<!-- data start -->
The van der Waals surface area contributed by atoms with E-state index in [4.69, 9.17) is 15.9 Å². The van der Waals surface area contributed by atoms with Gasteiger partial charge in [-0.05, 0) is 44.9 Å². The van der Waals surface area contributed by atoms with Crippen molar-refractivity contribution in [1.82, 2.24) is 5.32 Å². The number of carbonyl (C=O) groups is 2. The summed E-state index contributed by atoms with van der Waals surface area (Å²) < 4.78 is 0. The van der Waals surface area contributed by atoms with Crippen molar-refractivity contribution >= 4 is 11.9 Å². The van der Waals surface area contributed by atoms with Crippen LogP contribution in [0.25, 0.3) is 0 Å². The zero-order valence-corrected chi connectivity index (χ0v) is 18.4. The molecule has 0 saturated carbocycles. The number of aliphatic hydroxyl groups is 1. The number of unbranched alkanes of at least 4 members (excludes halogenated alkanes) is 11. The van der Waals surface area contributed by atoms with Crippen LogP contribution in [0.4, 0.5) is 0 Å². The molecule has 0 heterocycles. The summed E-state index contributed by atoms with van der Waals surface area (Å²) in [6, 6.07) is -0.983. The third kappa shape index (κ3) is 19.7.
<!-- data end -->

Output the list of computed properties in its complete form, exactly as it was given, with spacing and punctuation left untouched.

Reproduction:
The van der Waals surface area contributed by atoms with E-state index in [4.69, 9.17) is 15.9 Å². The van der Waals surface area contributed by atoms with Gasteiger partial charge in [-0.05, 0) is 44.9 Å². The van der Waals surface area contributed by atoms with Crippen molar-refractivity contribution in [1.82, 2.24) is 5.32 Å². The number of carbonyl (C=O) groups is 2. The summed E-state index contributed by atoms with van der Waals surface area (Å²) < 4.78 is 0. The van der Waals surface area contributed by atoms with Crippen molar-refractivity contribution >= 4 is 11.9 Å². The van der Waals surface area contributed by atoms with Crippen LogP contribution in [0.25, 0.3) is 0 Å². The zero-order valence-corrected chi connectivity index (χ0v) is 18.4. The molecule has 0 saturated carbocycles. The number of aliphatic hydroxyl groups is 1. The number of unbranched alkanes of at least 4 members (excludes halogenated alkanes) is 11. The van der Waals surface area contributed by atoms with Crippen LogP contribution in [0.4, 0.5) is 0 Å². The molecule has 0 heterocycles. The summed E-state index contributed by atoms with van der Waals surface area (Å²) in [6, 6.07) is -0.983. The third kappa shape index (κ3) is 19.7.